We’ve got a problem across the United States concerning accuracy surrounding many arrests tied to drunk driving charges, and it’s not exactly a secret.
Defense lawyers know it beyond the slightest doubt. Prosecutors know it. Judges are routinely confronted with the problem. Police officers across the entire chain of command – from administrators and chiefs to the troopers who effect roadside stops – know well that evidence routinely emerges to undercut the validity of their conclusions in DUI cases.
The culprit is a single and relatively small device that is often the determining factor leading to a DUI arrest and conviction in Colorado and nationally.
Namely, that is the breathalyzer employed by police officers many thousands of times across the country each day. Those mobile gadgets provide an assessment – a read-out number – of blood alcohol inside an individual’s body.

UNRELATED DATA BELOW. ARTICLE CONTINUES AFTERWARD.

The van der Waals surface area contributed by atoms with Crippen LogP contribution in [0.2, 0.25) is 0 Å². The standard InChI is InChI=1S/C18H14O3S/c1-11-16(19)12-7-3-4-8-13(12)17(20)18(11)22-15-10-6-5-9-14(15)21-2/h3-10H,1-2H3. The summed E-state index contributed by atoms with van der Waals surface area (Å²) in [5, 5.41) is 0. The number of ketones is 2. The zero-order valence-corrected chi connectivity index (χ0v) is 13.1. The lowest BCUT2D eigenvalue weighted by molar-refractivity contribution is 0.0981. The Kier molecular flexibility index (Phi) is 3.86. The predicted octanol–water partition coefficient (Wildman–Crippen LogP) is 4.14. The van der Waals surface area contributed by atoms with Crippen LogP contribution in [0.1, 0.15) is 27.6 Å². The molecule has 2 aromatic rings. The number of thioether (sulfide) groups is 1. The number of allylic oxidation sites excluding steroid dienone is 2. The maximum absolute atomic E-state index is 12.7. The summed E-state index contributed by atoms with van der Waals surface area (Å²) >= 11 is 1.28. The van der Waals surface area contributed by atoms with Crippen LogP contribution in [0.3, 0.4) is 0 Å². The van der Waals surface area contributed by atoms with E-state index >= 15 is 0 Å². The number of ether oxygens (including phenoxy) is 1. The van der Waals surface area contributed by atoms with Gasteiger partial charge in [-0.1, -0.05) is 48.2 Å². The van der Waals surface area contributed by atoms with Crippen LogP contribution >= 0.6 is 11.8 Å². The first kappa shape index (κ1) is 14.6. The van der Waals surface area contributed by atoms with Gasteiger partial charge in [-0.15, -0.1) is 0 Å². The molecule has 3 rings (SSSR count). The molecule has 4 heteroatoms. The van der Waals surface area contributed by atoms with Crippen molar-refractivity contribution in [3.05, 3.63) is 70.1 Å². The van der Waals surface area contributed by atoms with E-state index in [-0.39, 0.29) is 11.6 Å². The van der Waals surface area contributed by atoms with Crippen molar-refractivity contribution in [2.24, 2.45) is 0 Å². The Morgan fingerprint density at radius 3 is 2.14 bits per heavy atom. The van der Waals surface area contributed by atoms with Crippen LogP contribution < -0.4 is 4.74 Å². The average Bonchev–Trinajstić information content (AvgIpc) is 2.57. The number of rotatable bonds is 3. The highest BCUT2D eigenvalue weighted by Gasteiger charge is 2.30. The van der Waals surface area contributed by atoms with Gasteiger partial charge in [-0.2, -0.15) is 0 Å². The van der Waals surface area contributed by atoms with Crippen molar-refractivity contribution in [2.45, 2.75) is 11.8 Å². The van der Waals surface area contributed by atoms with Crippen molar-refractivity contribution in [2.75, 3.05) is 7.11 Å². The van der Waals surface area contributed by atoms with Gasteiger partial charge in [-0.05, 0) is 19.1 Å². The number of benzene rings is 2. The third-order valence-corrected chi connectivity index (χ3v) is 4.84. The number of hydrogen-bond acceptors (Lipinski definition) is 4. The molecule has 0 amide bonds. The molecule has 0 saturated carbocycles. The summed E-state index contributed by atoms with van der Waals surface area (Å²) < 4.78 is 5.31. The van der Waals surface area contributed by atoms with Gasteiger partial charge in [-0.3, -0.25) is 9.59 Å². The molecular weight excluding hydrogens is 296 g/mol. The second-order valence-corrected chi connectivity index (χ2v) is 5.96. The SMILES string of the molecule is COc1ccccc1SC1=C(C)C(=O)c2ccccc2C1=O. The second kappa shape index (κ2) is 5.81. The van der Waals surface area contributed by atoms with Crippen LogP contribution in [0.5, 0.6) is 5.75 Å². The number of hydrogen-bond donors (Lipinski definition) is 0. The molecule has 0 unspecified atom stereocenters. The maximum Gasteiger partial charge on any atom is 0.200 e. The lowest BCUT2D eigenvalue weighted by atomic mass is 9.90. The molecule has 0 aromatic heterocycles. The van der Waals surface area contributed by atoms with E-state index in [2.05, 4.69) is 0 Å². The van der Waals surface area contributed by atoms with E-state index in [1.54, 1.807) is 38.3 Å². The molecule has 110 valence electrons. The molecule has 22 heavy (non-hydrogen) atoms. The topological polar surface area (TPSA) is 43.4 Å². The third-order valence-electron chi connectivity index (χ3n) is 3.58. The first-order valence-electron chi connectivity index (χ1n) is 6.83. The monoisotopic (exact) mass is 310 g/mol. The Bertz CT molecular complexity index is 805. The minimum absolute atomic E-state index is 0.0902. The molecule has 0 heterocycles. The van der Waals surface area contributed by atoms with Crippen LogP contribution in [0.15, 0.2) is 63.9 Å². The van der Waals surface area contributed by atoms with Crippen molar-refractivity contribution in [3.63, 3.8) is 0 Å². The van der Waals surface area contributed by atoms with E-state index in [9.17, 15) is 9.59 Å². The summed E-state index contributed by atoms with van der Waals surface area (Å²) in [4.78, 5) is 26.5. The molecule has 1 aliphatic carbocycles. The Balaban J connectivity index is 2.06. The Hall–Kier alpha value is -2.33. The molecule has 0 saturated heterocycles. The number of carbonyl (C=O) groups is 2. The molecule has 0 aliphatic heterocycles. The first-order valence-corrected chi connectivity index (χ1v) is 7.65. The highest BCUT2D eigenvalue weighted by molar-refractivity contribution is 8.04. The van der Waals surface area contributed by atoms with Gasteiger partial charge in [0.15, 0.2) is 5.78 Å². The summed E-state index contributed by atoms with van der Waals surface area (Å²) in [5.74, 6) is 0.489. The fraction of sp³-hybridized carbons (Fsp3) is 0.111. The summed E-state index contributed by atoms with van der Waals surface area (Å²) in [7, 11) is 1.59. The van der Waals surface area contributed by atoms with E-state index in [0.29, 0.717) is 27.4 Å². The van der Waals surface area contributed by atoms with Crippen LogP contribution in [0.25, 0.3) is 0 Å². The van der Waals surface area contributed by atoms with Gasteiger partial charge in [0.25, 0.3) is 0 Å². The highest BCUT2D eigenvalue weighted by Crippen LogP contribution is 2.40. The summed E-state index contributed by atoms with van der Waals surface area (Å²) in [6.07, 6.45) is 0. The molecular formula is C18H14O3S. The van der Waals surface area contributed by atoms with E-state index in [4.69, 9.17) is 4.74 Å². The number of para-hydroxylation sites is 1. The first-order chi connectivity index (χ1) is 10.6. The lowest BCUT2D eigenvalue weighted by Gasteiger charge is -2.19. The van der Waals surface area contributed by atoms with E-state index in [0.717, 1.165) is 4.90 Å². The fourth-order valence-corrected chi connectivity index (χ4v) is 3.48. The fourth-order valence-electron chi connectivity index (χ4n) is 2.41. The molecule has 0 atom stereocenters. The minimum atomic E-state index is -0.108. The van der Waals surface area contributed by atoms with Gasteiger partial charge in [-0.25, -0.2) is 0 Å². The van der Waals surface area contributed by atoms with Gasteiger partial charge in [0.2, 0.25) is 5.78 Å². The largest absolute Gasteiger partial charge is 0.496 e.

Most specifically, as noted in a recent Forbes article, a breathalyzer “calculates the level of alcohol dissolved in oxygen in breath.” The so-called ‘blood alcohol content” is the central factor in a DUI case. Blow a 0.08 or higher, and you’re considered legally drunk in every American state (even lower in Utah).
Although that might strike many people as a reasonably fair process/assessment in a DUI stop, there’s this to consider: Breathalyzer use and readouts come with a persistent track record of proven problems.
The National Motorists Association states that the devices churn out wrong numbers about half the time. A recent national study featuring interviews with scores of scientists, lawyers and police officers cites evidence from cases where BAC estimates were 40% too high. Authorities in multiple states – including Colorado – have tossed legions of cases where prosecutors rely upon BAC estimates.
The bottom line with breathalyzers is that, notwithstanding their centrality in the blood-alcohol testing universe, base flaws in their calibration and use have been repeatedly revealed.
Questions or concerns regarding any aspect of a DUI matter can be directed to an established criminal defense legal team.